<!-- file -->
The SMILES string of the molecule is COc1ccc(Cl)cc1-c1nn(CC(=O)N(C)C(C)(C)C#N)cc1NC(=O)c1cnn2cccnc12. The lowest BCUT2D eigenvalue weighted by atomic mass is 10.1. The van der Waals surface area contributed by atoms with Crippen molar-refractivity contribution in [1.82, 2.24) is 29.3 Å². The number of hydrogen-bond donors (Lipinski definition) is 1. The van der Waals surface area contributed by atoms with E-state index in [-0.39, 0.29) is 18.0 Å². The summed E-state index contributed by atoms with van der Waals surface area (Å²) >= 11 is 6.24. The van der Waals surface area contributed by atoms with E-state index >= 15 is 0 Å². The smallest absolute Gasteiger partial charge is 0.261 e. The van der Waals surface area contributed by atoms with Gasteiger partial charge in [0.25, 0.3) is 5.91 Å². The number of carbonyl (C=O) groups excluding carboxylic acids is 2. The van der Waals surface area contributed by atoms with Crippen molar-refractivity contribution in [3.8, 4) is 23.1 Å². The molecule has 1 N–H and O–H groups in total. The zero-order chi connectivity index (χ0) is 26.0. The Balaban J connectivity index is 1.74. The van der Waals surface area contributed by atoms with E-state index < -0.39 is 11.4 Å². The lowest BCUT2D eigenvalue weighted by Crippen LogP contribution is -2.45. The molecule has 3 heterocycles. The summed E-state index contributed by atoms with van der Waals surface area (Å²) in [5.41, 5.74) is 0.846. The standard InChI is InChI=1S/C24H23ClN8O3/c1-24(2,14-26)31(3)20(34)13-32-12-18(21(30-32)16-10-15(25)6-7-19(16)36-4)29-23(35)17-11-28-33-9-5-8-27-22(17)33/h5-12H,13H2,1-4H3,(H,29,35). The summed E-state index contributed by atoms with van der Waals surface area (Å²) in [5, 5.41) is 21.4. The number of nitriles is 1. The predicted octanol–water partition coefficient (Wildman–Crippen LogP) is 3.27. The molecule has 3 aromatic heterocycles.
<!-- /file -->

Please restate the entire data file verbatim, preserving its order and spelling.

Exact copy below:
The SMILES string of the molecule is COc1ccc(Cl)cc1-c1nn(CC(=O)N(C)C(C)(C)C#N)cc1NC(=O)c1cnn2cccnc12. The lowest BCUT2D eigenvalue weighted by atomic mass is 10.1. The van der Waals surface area contributed by atoms with Crippen molar-refractivity contribution in [1.82, 2.24) is 29.3 Å². The number of hydrogen-bond donors (Lipinski definition) is 1. The van der Waals surface area contributed by atoms with E-state index in [-0.39, 0.29) is 18.0 Å². The summed E-state index contributed by atoms with van der Waals surface area (Å²) >= 11 is 6.24. The van der Waals surface area contributed by atoms with E-state index >= 15 is 0 Å². The smallest absolute Gasteiger partial charge is 0.261 e. The van der Waals surface area contributed by atoms with Gasteiger partial charge in [0.25, 0.3) is 5.91 Å². The number of carbonyl (C=O) groups excluding carboxylic acids is 2. The van der Waals surface area contributed by atoms with Crippen molar-refractivity contribution in [3.8, 4) is 23.1 Å². The molecule has 1 N–H and O–H groups in total. The zero-order chi connectivity index (χ0) is 26.0. The Balaban J connectivity index is 1.74. The van der Waals surface area contributed by atoms with E-state index < -0.39 is 11.4 Å². The lowest BCUT2D eigenvalue weighted by Crippen LogP contribution is -2.45. The molecule has 3 heterocycles. The summed E-state index contributed by atoms with van der Waals surface area (Å²) in [5.41, 5.74) is 0.846. The standard InChI is InChI=1S/C24H23ClN8O3/c1-24(2,14-26)31(3)20(34)13-32-12-18(21(30-32)16-10-15(25)6-7-19(16)36-4)29-23(35)17-11-28-33-9-5-8-27-22(17)33/h5-12H,13H2,1-4H3,(H,29,35). The summed E-state index contributed by atoms with van der Waals surface area (Å²) in [5, 5.41) is 21.4. The number of nitriles is 1. The predicted octanol–water partition coefficient (Wildman–Crippen LogP) is 3.27. The molecule has 3 aromatic heterocycles.